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An experiment in the design of modular expert systems with special reference to fault diagnosis

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Coleman, James P H (1989) An experiment in the design of modular expert systems with special reference to fault diagnosis. Research Master thesis, University of Tasmania.

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Abstract

A method for dealing with three of the major problems in hybrid rule-based expert
systems is proposed. They are; the problem of managing the complexity of the
knowledge base, the problem of graceful degradation and the problem of the logics used
to manipulate the rules, which do not fit easily with human expertise. An experimental
expert system, Aristotle, is developed in which modules are used as a tool to reduce
complexity. Modules group related rules together into components, which interact with
the outside world through parameters. The module also provides a suitably sized object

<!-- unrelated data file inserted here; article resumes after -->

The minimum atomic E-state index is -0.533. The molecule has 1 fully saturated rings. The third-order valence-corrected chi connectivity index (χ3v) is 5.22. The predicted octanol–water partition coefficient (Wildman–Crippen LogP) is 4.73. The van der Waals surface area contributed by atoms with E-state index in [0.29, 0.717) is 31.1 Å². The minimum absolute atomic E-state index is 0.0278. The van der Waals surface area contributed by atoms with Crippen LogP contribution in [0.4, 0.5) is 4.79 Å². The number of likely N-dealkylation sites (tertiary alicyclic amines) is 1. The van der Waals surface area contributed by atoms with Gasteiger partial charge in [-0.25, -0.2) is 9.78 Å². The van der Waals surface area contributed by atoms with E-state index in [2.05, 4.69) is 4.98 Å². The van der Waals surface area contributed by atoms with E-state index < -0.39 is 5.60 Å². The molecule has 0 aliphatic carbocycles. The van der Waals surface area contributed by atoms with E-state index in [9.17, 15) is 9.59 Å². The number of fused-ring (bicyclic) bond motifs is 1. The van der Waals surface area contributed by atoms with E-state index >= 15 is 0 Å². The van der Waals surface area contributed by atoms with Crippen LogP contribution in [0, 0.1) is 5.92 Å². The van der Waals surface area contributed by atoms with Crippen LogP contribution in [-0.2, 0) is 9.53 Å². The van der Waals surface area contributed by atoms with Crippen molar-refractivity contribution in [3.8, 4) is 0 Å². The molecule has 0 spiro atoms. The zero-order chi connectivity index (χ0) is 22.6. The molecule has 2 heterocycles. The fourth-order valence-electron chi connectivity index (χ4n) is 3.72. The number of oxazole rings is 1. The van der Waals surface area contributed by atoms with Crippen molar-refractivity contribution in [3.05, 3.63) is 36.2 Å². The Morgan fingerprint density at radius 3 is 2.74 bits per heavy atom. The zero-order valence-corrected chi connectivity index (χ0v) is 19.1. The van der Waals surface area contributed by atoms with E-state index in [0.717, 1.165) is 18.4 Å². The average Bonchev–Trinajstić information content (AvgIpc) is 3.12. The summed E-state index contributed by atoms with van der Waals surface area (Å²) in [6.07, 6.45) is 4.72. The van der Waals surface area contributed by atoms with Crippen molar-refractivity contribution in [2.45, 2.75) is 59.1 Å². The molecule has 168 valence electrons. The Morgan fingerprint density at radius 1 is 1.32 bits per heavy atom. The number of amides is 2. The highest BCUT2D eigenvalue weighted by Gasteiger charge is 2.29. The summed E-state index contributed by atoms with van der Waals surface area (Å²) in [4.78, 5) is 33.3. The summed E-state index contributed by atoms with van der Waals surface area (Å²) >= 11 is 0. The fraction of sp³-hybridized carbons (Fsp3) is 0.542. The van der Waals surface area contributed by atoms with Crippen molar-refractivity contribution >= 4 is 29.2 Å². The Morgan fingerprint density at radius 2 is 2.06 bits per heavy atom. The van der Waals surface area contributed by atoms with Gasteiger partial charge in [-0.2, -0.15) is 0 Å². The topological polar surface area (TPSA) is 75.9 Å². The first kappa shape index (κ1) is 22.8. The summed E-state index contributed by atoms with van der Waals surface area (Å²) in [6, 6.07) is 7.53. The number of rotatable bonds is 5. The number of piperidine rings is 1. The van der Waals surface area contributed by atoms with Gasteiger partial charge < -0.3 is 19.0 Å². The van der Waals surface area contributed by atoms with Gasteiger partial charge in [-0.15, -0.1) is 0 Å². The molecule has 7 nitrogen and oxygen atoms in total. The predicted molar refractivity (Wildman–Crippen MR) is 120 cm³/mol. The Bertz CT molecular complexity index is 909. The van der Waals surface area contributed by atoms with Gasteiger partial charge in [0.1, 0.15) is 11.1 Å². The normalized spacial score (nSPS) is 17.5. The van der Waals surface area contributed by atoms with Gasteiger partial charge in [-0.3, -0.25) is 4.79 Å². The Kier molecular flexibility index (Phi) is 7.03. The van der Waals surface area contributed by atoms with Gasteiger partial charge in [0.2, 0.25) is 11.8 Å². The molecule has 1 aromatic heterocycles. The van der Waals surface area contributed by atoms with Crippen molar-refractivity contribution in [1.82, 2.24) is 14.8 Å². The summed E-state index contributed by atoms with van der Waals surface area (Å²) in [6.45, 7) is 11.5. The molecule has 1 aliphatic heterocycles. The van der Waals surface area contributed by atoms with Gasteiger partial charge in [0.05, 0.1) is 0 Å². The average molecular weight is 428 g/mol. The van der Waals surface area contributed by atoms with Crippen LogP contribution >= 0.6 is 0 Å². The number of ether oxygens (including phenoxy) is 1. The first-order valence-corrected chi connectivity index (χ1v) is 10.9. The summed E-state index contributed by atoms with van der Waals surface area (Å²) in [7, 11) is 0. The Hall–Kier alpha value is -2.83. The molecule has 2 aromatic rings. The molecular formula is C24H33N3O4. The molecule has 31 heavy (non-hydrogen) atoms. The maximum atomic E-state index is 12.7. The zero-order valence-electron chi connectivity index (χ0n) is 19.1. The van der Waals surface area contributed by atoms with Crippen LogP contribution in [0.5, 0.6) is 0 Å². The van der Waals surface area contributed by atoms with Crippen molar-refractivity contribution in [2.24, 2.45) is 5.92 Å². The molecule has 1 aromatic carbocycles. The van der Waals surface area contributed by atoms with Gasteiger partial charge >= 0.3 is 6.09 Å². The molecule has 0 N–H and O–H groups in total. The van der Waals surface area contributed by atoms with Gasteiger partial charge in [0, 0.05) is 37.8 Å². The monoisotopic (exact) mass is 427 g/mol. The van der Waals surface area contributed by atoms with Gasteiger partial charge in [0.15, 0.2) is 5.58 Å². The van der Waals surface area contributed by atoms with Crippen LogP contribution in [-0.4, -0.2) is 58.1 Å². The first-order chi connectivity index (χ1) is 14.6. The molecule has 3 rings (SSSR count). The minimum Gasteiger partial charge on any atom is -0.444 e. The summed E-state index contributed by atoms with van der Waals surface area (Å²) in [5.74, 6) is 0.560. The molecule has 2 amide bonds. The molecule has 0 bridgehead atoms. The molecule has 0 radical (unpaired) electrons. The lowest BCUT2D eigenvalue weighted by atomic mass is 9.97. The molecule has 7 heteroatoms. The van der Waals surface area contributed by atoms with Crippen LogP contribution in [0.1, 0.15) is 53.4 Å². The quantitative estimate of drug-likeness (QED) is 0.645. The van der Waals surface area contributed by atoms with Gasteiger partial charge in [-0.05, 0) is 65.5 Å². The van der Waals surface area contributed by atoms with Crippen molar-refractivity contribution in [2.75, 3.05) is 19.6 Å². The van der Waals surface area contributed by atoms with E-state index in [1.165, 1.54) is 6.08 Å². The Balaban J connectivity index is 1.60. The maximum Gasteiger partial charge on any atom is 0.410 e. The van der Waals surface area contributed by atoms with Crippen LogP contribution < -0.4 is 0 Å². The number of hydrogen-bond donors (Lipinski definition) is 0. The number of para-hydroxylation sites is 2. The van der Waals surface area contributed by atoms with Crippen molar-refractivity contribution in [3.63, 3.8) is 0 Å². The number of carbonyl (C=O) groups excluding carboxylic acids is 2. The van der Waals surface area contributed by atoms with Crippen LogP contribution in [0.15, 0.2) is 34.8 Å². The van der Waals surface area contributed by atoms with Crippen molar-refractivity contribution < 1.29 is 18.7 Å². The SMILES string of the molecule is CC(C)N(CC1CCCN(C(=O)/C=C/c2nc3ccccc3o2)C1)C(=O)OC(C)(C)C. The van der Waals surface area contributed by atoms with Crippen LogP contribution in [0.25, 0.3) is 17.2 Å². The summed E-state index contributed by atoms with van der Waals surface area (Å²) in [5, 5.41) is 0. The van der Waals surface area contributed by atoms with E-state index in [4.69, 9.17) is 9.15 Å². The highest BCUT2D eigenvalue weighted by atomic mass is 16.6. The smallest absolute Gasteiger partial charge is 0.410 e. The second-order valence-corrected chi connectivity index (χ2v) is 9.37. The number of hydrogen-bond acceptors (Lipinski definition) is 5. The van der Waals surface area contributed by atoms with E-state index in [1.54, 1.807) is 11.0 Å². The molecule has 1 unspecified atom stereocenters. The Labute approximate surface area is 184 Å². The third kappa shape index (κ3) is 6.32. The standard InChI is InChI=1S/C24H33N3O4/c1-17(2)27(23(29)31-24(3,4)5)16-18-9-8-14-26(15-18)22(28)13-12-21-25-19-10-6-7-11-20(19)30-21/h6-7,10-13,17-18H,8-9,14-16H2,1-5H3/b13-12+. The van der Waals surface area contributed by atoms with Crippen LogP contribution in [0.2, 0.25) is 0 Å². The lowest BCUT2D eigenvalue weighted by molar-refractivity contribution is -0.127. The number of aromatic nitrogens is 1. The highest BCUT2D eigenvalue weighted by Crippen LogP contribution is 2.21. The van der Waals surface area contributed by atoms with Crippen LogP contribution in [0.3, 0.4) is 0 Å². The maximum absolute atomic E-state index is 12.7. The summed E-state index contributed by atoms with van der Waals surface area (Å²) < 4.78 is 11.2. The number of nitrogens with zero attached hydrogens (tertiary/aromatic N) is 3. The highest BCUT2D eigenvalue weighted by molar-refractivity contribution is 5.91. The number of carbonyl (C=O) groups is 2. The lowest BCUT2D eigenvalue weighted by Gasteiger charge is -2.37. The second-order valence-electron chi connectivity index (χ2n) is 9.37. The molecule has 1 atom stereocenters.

on which extra (partial) knowledge can be attached. It is proposed to use partial
knowledge to reason, at a general level, about components and groups of components,
giving the appearance of a knowledge base, which degrades gracefully. A five-value
logic is introduced with the extra logic values irrelevant, do-not-know and unknown.
This logic is able to reason about unusual situations without having to explicitly check
for them. This thesis demonstrates, that modules, partial rules and the five-value logic,
can overcome, to an extent, the problems mentioned earlier.

Item Type: Thesis (Research Master)
Keywords: Expert systems (Computer science)
Copyright Holders: The Author
Copyright Information:

Copyright 1989 the Author - The University is continuing to endeavour to trace the copyright
owner(s) and in the meantime this item has been reproduced here in good faith. We
would be pleased to hear from the copyright owner(s).

Additional Information:

Thesis (M.Sc.)--University of Tasmania, 1990. Includes bibliography

Date Deposited: 25 Nov 2014 00:45
Last Modified: 06 Jul 2016 04:57
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